Is it ever productive to invite a young person like these to examine why they so defensively view their parents’ concerns as an offensive commandment to change – e.g., “Why do you think it’s so hard for you to do something just because others would like you to do it too?”, “Why don’t you just do it and be obedient to your _________ like the bible says?”  That kind of questioning will likely be met with resistance or a simple, “I dunno.”  It may be more profitable to get kids interested in their own “change style” before being asked to do anything with it.  This allows them to converse about it without feeling as if they are soon going to be told they must get rid of it.  What would we do if we thought that talking about a subject meant that we were going to be asked to take action on it based on someone else’s preference?  We be careful about what we talked about, wouldn’t we?  So is the teen who feels we have an agenda for them.  That’s what teenagers in our ministries do when they feel that bringing up a subject (i.e., cutting, sex, doubt, etc.) will mean the adults will ask them to make an immediate change, minimizing the complexity of their situation with an over-simplistic directive.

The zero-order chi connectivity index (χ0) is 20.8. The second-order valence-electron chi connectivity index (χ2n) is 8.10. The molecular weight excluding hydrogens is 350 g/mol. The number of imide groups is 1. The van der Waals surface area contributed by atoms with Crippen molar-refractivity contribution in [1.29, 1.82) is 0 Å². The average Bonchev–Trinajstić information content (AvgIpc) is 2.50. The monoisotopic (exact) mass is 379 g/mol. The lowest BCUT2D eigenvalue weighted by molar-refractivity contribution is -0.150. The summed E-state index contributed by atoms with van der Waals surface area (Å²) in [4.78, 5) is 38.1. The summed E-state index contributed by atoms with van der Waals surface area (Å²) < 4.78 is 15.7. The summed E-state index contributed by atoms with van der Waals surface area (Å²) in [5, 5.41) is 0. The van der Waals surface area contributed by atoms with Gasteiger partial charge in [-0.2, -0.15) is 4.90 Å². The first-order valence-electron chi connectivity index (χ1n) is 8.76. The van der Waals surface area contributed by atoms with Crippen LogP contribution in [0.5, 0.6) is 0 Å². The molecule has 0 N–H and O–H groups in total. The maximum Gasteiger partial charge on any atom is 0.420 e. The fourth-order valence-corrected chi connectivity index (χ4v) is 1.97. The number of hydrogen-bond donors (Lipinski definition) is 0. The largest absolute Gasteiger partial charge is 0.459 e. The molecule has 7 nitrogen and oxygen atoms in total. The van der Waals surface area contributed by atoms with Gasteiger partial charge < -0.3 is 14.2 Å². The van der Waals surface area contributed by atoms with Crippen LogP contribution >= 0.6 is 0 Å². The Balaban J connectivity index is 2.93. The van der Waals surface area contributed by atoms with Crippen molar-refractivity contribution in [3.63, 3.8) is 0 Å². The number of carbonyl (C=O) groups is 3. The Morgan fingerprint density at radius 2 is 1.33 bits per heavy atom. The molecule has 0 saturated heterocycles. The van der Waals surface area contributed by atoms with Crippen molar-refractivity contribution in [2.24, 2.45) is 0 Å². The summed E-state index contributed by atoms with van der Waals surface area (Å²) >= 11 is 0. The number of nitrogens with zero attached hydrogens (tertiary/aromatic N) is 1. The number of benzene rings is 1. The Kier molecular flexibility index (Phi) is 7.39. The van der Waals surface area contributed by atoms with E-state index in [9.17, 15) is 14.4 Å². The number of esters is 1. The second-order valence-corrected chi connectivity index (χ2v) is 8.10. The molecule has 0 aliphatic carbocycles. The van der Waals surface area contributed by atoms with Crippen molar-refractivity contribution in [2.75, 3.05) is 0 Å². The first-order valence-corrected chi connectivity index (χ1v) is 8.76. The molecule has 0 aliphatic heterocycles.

With pressure-free conversation in the works, however, opportunities appear for the adult volunteer, parent, or youth worker to address the “advantages” and “disadvantages” of the students style with him/her without sounding as if the conversation was a bait-and-switch tactic.  “Are you sure this works for you this way?” is one such example.  This time, when the student looks down and responds softly with “I don’t know”, he/she has not closed off the discussion but instead extended a quiet and beautiful invitation for us to help.

Some kids will only change when the change is mandated by an adult, but even then, in an attempt to maintain a sense of autonomy they may still support the behavior even if unable to participate in it. (smoking pot, staying past curfew, etc.).  We will serve our kids and their faith if we can teach them how to think rather than just telling them what to do.  I was almost always surprised that when I allowed room and time for a kid to make a decision they usually made the right one more often than not.

Return from Hiatus

After taking some time off from blogging we’re getting back into the game.  Look for new posts coming soon.